With the basics of licensing and Intellectual Property concepts discussed, the third over-arching concept is open source. While you may have a basic understanding of what Open Source is. As you will learn, Open Source has at its core, political and philosophical concepts. John will take a deeper dive of those concepts in this video.
- [Voiceover] Now that you have the basics of intellectual property down, we need to turn our attention to the fundamentals of open source and its principles. It is the intersection of intellectual property and open-source principles that yields open source licensing. So then, what makes code open source? The most authoritative source for guidance comes from The Open Source Initiative. The organization's website can be found at opensource.org. The Open Source Initiative is quick to point out that just having access to the source code by itself does not make the code open source.
You can have access to the source with source open in shared source scenarios. The key though is what you're able to do with the code. The term Open Source is a defined term, and there are 10 factors offered by The Open Source Initiative that must be satisfied for software and its associated license to be regarded and certified as open source. Let's examine these 10 factors. The first is free redistribution. The license shall not restrict any party from selling or giving away the software as a component of an aggregate software distribution containing programs from several different sources.
So while you're free to charge for your software that incorporates an open source project, the code you get from the open source project must not require a royalty or any other fee. The program must include source code and must allow distribution in source code as well as compiled form. This goes to the core of what open source is all about. Without the source code and the ability to use, modify, and distribute that code, there wouldn't be any benefits to having open source in the first place. The license must allow modifications and derived works, and must allow them to be distributed under the same terms as the license of the original software.
The whole idea of open source is to nurture an ecosystem that builds upon the work of others. If you had to take the code as is, by having the code available in the first place, there would be no benefit to open source. The license may restrict source code from being distributed in modified form, only if the license allows the distribution of patched files with the source code for the purpose of modifying the program at build time. This means that the ability to trace code to specific authors is necessary. For example, code I contribute and modify should be traceable to me.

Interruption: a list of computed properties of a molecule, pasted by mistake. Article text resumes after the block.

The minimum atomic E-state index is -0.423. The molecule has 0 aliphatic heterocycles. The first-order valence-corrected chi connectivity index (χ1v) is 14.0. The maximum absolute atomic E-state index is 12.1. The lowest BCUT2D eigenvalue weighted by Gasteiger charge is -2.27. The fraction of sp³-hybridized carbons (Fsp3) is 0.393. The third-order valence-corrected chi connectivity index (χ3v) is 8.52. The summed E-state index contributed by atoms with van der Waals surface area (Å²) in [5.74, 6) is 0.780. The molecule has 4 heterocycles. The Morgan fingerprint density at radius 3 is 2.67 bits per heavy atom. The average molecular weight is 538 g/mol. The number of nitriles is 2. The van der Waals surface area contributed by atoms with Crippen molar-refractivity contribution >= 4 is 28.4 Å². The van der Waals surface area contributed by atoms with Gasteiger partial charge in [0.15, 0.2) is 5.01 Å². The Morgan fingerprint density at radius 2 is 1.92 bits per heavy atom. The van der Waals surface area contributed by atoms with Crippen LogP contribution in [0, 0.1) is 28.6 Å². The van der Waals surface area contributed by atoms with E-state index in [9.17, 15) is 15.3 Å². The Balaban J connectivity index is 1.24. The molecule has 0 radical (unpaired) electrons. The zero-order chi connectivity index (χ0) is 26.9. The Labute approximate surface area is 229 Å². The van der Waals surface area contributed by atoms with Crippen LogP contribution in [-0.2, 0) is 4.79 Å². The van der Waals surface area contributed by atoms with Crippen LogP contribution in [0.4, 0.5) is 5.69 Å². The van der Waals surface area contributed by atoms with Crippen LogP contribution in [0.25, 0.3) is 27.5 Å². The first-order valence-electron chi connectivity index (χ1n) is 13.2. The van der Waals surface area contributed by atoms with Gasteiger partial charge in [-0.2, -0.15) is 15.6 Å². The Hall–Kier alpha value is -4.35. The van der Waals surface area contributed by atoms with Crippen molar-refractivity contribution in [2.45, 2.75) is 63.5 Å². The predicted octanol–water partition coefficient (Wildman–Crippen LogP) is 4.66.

The way this is normally accomplished is with public repositories like GitHub, and the request and acceptance of pull requests from individual contributors. The next two are closely related, where we have no discrimination against persons or group, and no discrimination against specific fields of endeavor. Open means open. With no restrictions how can software be used, you can imagine the slippery slope if it were permissible to limit which groups or industries that could use open source software.
The rights attached to the program must apply to all to whom the program is redistributed without the need for execution of an additional license by those parties. This means that everything required to secure rights is in the distributed license, meaning there are no subsequent activities that must be carried out in order to use, modify, or distribute the code. The rights attached to the program must not depend on the program being part of a particular software distribution. If open source code was limited to specific products, it would begin to resemble code subject to a closed source proprietary end-user license agreement.
This is not to say that one open source project can't depend on another open source project. What an open source project cannot do is require you to acquire a product that is not open source in order to use and implement that open source project. The license must not place restrictions on other software that is distributed along with the licensed software. This means that you're free to include your open source code with proprietary code. So at the end of the day, what this really means is that your use of open source software, it doesn't require that your entire project itself has to be open sourced.
And finally, number 10. No provision of the license may be predicated on any specific technology or style of interface. Again, open means open, and it has to be open to a variety of technologies and interfaces. So if your scenario and license complies with all 10 of these factors, then what you have is open source. And the open source licenses covered in this course comply with all 10 factors.
This is not a coding course. Rather, it's an exploration of the legal and business aspects of open-source software licensing—including topics such as contributor agreements and patent licenses. The major open-source licenses (GPL, MIT, and Apache) are covered in depth, and John also provides an overview of establishing a business entity for your software project: a key factor in the ongoing success of many open-source communities.
- What is a license?
- What is a software license?
- Understanding the principles of open source
- Exploring the three basic licenses: GPL, MIT, and Apache
- Choosing the right open-source license
- Working with Creative Commons
- Dual licensing
- Granting contributor license agreements
- Establishing a legal business entity for your development project